An attorney for the Appellate Division, First Department's disciplinary committee alleges in a federal lawsuit that she was sexually harassed by two now-retired officials at the watchdog agency while a third retaliated against her for complaining.
Nicole Corrado also suggests that after she lodged a complaint officials retaliated by targeting her attorney in an unrelated property matter. She claims that the committee launched an investigation into allegations of bribery and forgery against her attorney, and then suddenly dropped the matter when he abandoned her case.
Additionally, Corrado claims she was punished for supporting a lawsuit brought against the court system by a colleague.
Corrado v. New York State Unified Court System, 12-cv-1748, filed in the Eastern District on April 10, alleges violations of the Civil Rights Act of 1964 (See Complaint).
Corrado, who has served as a principal attorney at the disciplinary committee since 2006, claims she endured years of harassment by her supervisor, Andral Bratton, and that the committee's chief investigator, Vincent Raniere, touched her inappropriately and forcibly kissed her on several occasions.
According to the complaint, when Corrado reported the "pattern of sexual harassment" by Bratton and Raniere in 2008, the court system referred the matter to its inspector general. However, only the allegations against Bratton were investigated, the complaint claims.
The complaint states that Bratton admitted during the Office of the Inspector General probe that he was "smitten" with Corrado and crossed "an emotional boundary." Bratton was transferred to another unit at the same salary and Corrado was simply told to "avoid" him, according to the complaint.
Corrado alleges that while her sexual harassment complaint was pending, she retained an attorney to represent her in an unrelated action involving a property dispute. She claims the disciplinary committee instigated an investigation into that attorney—who is not named in her complaint—involving allegations of bribery and forgery.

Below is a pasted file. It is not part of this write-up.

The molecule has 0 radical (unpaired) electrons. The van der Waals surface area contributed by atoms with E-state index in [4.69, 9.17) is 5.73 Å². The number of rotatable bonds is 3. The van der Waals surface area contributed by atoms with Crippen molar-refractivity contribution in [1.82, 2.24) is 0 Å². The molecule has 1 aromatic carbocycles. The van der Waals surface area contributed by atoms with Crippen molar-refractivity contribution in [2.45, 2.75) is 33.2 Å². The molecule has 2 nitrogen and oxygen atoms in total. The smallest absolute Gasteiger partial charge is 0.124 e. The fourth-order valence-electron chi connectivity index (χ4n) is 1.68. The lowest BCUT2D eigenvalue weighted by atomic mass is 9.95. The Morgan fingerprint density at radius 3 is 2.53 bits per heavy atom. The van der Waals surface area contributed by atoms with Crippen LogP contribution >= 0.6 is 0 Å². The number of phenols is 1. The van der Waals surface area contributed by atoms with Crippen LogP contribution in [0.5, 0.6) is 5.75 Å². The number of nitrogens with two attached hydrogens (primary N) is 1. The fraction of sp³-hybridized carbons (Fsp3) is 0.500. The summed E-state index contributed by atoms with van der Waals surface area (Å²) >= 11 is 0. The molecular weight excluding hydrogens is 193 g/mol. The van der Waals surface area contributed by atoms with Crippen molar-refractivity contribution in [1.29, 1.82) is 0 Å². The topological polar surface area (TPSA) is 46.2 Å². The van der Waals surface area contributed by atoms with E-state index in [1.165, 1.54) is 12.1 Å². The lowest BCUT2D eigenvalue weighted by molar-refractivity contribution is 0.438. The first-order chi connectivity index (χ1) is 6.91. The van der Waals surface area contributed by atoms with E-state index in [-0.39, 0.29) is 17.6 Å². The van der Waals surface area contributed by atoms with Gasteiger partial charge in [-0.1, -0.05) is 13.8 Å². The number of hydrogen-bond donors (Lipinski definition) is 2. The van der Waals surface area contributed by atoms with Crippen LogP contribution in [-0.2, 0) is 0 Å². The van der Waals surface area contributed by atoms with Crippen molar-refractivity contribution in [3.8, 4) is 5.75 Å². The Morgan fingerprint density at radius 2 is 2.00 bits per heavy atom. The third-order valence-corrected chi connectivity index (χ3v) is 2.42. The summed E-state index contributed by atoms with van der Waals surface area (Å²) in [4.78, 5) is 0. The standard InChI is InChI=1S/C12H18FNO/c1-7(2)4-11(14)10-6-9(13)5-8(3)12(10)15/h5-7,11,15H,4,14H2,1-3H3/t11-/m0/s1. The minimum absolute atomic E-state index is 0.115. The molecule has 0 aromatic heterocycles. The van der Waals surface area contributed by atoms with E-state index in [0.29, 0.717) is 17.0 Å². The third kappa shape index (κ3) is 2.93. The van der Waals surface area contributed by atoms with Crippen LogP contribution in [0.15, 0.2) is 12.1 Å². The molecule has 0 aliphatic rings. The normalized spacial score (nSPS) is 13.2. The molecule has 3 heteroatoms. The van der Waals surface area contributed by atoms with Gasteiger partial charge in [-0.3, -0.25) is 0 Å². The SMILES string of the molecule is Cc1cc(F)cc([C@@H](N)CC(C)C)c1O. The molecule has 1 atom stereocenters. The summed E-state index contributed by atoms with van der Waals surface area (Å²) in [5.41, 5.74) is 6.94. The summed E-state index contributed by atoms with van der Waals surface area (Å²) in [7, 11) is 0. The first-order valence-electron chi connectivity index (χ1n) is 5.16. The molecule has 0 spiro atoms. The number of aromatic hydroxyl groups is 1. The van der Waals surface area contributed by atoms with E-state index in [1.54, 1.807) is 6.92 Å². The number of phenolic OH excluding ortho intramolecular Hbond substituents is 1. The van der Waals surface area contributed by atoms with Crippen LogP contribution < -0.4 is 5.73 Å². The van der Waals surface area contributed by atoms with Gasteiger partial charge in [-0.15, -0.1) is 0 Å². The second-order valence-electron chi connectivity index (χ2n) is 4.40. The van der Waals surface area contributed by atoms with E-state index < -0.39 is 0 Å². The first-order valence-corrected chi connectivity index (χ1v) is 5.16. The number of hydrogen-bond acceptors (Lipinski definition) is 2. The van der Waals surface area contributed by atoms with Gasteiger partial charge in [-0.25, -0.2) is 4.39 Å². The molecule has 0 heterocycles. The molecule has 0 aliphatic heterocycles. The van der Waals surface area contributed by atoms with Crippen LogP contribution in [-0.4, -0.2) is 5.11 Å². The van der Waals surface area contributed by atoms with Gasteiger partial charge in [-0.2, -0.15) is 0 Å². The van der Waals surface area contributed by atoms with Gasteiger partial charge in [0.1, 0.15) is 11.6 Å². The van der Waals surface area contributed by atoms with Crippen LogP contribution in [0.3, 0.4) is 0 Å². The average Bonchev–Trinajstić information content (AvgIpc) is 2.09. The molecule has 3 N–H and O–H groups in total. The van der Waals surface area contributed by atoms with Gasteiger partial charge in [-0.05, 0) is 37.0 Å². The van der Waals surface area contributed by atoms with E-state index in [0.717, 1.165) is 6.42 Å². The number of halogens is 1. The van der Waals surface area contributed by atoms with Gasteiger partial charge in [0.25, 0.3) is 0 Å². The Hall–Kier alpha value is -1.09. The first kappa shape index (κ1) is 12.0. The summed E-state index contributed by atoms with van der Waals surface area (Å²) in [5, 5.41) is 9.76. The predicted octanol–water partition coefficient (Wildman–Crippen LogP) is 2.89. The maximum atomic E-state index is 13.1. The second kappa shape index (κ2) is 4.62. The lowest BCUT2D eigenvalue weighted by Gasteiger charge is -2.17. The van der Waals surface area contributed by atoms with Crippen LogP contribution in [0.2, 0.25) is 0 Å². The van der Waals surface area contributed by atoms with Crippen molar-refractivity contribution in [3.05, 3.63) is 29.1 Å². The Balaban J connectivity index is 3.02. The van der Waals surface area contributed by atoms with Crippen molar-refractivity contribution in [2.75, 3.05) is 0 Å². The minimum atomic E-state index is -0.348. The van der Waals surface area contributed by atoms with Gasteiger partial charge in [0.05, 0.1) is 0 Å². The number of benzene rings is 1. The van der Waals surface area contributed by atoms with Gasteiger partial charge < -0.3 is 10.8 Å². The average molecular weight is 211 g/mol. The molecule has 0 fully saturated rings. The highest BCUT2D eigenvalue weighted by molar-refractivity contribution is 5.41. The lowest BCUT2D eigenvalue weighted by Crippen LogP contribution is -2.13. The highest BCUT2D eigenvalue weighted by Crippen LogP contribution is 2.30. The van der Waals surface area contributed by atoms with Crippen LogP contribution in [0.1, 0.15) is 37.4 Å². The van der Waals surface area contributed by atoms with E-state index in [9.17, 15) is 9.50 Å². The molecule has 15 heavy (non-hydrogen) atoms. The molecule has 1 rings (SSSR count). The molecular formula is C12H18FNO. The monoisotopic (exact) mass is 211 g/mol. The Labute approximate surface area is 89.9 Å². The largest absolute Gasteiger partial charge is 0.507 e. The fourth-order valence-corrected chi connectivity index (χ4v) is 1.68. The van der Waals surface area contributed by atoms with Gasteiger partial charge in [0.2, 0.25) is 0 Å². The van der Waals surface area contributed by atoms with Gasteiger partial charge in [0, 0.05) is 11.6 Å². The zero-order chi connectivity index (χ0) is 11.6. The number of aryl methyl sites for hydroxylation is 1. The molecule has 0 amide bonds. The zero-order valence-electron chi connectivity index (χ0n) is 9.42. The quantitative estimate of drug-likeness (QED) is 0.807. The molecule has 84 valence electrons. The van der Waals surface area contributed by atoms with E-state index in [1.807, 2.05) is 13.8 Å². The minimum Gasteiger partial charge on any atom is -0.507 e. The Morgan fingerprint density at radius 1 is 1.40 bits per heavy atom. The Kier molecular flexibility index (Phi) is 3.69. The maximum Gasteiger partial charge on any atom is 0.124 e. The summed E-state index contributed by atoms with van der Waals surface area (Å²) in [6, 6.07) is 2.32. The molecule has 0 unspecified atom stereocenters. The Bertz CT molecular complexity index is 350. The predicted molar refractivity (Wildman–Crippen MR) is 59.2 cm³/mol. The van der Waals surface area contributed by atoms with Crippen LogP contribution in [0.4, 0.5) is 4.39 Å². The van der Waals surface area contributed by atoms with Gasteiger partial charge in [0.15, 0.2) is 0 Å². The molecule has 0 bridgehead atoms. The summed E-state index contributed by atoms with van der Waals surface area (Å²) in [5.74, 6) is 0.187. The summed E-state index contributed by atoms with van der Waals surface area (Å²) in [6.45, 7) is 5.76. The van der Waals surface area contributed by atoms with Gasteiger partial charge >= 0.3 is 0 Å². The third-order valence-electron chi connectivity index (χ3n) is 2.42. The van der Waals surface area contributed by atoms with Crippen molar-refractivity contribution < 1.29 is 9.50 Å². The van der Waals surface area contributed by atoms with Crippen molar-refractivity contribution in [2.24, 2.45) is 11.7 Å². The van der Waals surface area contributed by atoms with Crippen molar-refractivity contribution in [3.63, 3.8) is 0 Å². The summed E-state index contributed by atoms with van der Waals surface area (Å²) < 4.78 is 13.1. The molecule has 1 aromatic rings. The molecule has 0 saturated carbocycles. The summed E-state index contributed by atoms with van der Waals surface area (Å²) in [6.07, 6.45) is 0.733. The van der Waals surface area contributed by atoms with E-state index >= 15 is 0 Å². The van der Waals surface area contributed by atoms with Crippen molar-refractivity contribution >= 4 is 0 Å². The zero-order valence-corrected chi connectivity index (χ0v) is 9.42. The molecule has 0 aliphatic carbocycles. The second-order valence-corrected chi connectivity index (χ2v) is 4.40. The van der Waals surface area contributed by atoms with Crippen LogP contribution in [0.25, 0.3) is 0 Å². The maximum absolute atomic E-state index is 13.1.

Corrado contends that after the attorney withdrew from her case and her claim was dismissed, all of the ethical charges against her lawyer were dropped. She claims that because of her attorney's abrupt withdrawal, her civil case was dismissed and she was "ultimately forced to settle her case for a fraction of its value."
Bennitta Joseph of Borrelli & Associates in Great Neck, who is representing Corrado in the civil rights claim, declined to identify the allegedly intimidated attorney who represented her client in Corrado v. East End Pool & Hot Tub.
Corrado also claims in her complaint that she was retaliated against for supporting the claim of a colleague who accused the agency of racial discrimination.
The complaint does not identify that employee, but Joseph confirmed in an interview that it was Christine Anderson, a former staff attorney who alleged she was wrongfully discharged in June 2007 on a pretext of insubordination after she revealed that the panel was protecting well-connected attorneys. A jury rejected her claims, and the U.S. Court of Appeals for the Second Circuit affirmed the verdict (NYLJ, Oct. 30, 2009).
Corrado contends that after she agreed to corroborate Anderson's allegations of "racial discrimination and other improper conduct" by the disciplinary committee, Alan Friedberg, the committee's chief counsel, threatened her and gave her an unreasonable workload. Additionally, Corrado says Bratton threatened her.
In light of Corrado's complaint, Anderson has asked the Second Circuit to reinstate her claim. Anderson contends in her petition that Corrado, who testified on her behalf at a deposition but not at trial, "was threatened and chilled into not testifying" at her trial, constituting a "manifest attack on our system of law and a clear denial of appellant's right to a fair trial."
Corrado claims that because of the anxiety and stress from the harassment she endured at the disciplinary committee she took a two-year unpaid leave of absence between 2009 and 2011, returning only after Bratton, Raniere and Friedberg had left. According to the Office of Court Administration, all three took advantage of an early retirement incentive in the fall of 2010.
"She feels like she has to do something," Joseph said. "She took a two-year leave of absence because the environment had become so toxic, and then once all the offending parties left, she came back."
Raniere said the allegations are false. "I didn't do a damned thing," he said.
Friedberg declined to comment. Bratton could not be reached.
David Bookstaver, a spokesman for the Office of Court Administration, declined to respond, noting that the court system does not comment on pending litigation.
Attorney for Department Disciplinary Committee Sues Court System